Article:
The 7 Layers of the OSI Model
The Open System Interconnection (OSI) model defines a networking framework to implement protocols in seven layers. Use this handy guide to compare the different layers of the OSI model and understand how they interact with each other.
The Open System Interconnection (OSI) model defines a networking framework to implement protocols in seven layers. In the OSI model, control is passed from one layer to the next, starting at the application layer in one station, and proceeding to the bottom layer, over the channel to the next station and back up the hierarchy.
The OSI Model is Not Tangible
There is really nothing to the OSI model. In fact, it's not even tangible. The OSI model doesn't perform any functions in the networking process. It is a conceptual framework so we can better understand complex interactions that are happening.
The OSI Model Layers
The OSI model takes the task of internetworking and divides that up into what is referred to as a vertical stack that consists of the following 7 layers:
Physical (Layer 1)
OSI Model, Layer 1 conveys the bit stream - electrical impulse, light or radio signal — through the network at the electrical and mechanical level. It provides the hardware means of sending and receiving data on a carrier, including defining cables, cards and physical aspects. Fast Ethernet, RS232, and ATM are protocols with physical layer components.
Layer 1 Physical examples include Ethernet, FDDI, B8ZS, V.35, V.24, RJ45.
Data Link (Layer 2)
At OSI Model, Layer 2, data packets are encoded and decoded into bits. It furnishes transmission protocol knowledge and management and handles errors in the physical layer, flow control and frame synchronization. The data link layer is divided into two sub layers: The Media Access Control (MAC) layer and the Logical Link Control (LLC) layer. The MAC sub layer controls how a computer on the network gains access to the data and permission to transmit it. The LLC layer controls frame synchronization, flow control and error checking.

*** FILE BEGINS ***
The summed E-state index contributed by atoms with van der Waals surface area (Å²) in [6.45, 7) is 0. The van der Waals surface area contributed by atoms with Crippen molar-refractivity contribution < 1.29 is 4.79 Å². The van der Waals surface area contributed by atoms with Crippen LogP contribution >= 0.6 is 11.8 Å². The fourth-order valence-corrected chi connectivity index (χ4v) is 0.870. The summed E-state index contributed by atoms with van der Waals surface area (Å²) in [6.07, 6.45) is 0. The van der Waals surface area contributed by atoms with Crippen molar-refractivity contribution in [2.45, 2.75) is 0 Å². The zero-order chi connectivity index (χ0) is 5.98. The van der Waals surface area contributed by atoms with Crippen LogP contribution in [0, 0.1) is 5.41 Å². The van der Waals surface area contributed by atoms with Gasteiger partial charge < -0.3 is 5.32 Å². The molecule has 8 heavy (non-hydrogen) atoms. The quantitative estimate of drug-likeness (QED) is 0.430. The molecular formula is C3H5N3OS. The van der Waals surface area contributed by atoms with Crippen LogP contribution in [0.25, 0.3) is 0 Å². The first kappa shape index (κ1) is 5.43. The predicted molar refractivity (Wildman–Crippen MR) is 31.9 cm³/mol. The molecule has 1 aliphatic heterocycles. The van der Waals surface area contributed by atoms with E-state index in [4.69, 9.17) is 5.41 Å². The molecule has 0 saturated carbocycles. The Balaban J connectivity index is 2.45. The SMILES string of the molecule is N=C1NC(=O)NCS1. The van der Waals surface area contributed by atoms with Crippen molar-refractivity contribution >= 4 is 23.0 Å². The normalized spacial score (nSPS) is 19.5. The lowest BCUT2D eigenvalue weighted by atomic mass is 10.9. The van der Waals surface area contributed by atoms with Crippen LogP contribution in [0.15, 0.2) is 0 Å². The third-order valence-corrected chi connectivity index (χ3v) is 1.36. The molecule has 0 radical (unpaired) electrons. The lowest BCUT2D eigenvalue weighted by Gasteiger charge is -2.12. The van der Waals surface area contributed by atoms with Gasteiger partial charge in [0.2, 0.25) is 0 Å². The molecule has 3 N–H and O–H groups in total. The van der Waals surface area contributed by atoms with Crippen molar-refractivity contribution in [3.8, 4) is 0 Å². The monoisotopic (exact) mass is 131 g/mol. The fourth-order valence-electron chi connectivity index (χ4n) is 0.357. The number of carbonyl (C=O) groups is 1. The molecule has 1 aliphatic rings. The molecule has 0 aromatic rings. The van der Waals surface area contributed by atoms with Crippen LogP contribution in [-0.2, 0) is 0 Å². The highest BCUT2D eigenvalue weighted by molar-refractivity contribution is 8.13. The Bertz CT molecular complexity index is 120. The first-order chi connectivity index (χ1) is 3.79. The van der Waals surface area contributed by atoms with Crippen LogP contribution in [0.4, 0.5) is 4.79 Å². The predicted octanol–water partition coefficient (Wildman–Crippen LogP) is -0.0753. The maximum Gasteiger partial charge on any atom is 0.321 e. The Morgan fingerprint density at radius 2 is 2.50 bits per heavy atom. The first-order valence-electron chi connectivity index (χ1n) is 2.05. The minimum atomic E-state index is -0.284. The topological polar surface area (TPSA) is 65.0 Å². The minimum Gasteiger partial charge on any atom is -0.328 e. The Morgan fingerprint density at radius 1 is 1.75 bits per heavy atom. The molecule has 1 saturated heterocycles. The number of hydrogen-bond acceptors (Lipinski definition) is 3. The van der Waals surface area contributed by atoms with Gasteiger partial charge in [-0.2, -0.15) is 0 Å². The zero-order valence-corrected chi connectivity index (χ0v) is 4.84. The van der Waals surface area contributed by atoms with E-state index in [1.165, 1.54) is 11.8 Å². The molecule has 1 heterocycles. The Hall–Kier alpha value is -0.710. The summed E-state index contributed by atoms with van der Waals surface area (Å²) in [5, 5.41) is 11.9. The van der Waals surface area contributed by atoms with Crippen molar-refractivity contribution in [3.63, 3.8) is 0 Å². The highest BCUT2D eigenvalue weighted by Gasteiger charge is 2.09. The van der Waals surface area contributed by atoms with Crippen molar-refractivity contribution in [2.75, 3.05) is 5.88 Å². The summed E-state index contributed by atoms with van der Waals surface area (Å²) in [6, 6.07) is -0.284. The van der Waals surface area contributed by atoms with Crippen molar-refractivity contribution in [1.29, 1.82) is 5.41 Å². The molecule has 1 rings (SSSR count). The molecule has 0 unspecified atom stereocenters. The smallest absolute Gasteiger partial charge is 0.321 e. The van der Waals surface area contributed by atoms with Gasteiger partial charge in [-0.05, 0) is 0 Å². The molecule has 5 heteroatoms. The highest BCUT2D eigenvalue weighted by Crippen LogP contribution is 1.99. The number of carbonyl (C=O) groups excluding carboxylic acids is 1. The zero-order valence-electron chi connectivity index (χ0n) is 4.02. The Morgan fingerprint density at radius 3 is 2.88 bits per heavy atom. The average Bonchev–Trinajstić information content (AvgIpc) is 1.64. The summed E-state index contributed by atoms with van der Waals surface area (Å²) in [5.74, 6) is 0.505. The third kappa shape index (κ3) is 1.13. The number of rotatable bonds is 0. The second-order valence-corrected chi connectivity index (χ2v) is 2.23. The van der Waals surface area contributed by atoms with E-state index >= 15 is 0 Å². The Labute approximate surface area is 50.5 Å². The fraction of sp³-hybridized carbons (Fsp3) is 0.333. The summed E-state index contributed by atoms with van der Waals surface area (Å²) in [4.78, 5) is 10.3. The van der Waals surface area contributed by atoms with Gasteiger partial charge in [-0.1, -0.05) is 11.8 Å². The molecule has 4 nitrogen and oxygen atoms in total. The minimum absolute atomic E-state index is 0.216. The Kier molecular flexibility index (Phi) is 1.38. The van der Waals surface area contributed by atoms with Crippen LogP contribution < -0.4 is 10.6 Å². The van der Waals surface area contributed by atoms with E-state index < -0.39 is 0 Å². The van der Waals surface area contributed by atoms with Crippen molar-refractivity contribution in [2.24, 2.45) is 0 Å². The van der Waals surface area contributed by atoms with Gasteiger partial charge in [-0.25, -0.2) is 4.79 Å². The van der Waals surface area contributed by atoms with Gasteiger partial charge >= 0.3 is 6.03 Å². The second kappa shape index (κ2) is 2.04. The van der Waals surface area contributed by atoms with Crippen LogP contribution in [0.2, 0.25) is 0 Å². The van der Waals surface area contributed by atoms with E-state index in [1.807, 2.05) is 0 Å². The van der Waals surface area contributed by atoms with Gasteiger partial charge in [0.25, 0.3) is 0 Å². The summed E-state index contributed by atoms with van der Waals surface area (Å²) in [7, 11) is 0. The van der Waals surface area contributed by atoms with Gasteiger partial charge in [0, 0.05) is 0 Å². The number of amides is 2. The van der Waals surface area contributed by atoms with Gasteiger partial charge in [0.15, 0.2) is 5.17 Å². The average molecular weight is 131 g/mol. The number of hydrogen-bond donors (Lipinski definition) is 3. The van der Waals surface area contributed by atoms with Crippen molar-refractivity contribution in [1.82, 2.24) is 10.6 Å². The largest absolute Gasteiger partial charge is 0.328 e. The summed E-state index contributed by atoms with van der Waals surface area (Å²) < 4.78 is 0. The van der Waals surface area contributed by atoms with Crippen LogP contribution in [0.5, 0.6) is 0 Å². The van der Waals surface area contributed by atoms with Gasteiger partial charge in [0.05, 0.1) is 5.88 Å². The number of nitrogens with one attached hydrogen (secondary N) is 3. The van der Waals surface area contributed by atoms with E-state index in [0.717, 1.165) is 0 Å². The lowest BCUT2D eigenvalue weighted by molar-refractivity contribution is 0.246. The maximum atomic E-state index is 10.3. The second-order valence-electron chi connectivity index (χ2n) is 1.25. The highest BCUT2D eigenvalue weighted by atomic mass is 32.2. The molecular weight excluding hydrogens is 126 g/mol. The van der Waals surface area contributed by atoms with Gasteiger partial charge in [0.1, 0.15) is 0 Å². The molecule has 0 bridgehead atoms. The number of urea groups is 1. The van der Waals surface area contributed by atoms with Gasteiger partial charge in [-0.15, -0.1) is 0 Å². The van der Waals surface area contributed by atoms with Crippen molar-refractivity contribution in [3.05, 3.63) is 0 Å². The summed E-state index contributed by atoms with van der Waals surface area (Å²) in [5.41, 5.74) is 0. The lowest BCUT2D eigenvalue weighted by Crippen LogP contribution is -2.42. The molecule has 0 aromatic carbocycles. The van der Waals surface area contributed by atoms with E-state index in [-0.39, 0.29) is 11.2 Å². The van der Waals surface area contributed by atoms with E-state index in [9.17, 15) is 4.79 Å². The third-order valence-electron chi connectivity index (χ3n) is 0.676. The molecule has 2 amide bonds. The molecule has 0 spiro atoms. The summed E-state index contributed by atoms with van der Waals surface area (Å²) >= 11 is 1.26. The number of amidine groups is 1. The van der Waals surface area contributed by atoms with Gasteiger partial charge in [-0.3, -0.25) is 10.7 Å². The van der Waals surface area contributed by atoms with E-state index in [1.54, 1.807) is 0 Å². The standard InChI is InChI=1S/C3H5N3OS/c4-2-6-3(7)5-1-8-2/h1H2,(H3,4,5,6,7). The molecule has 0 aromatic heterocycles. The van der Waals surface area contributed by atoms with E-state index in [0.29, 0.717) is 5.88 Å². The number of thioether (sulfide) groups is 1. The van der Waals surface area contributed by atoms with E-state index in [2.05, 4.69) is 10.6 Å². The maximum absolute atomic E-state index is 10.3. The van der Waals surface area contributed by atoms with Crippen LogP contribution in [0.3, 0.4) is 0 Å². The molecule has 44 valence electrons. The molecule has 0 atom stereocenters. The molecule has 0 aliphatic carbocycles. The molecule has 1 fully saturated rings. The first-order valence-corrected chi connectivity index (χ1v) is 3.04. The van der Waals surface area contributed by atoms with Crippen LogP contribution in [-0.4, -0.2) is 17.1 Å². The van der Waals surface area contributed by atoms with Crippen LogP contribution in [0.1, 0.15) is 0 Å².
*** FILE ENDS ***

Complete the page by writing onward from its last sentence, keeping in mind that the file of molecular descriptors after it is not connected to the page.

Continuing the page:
Layer 2 Data Link examples include PPP, FDDI, ATM, IEEE 802.5/ 802.2, IEEE 802.3/802.2, HDLC, Frame Relay.
Network (Layer 3)
Layer 3 provides switching and routing technologies, creating logical paths, known as virtual circuits, for transmitting data from node to node. Routing and forwarding are functions of this layer, as well as addressing, internetworking, error handling, congestion control and packet sequencing.
Layer 3 Network examples include AppleTalk DDP, IP, IPX.
Transport (Layer 4)
Layer 4 Transport examples include SPX, TCP, UDP.
Session (Layer 5)
This layer establishes, manages and terminates connections between applications. The session layer sets up, coordinates, and terminates conversations, exchanges, and dialogues between the applications at each end. It deals with session and connection coordination.
Layer 5 Session examples include NFS, NetBios names, RPC, SQL.
Presentation (Layer 6)
This layer provides independence from differences in data representation (e.g., encryption) by translating from application to network format, and vice versa. The presentation layer works to transform data into the form that the application layer can accept. This layer formats and encrypts data to be sent across a network, providing freedom from compatibility problems. It is sometimes called the syntax layer.
Layer 6 Presentation examples include encryption, ASCII, EBCDIC, TIFF, GIF, PICT, JPEG, MPEG, MIDI.
Application (Layer 7)
OSI Model, Layer 7, supports application and end-user processes. Communication partners are identified, quality of service is identified, user authentication and privacy are considered, and any constraints on data syntax are identified. Everything at this layer is application-specific. This layer provides application services for file transfers, e-mail, and other network software services. Telnet and FTP are applications that exist entirely in the application level. Tiered application architectures are part of this layer.
Layer 7 Application examples include WWW browsers, NFS, SNMP, Telnet, HTTP, FTP
DID YOU KNOW....? Two similar projects from the late 1970's were merged in 1983 to form the Basic Reference Model for Open Systems Interconnection standard (the OSI model). It was published in 1984 as standard ISO 7498.
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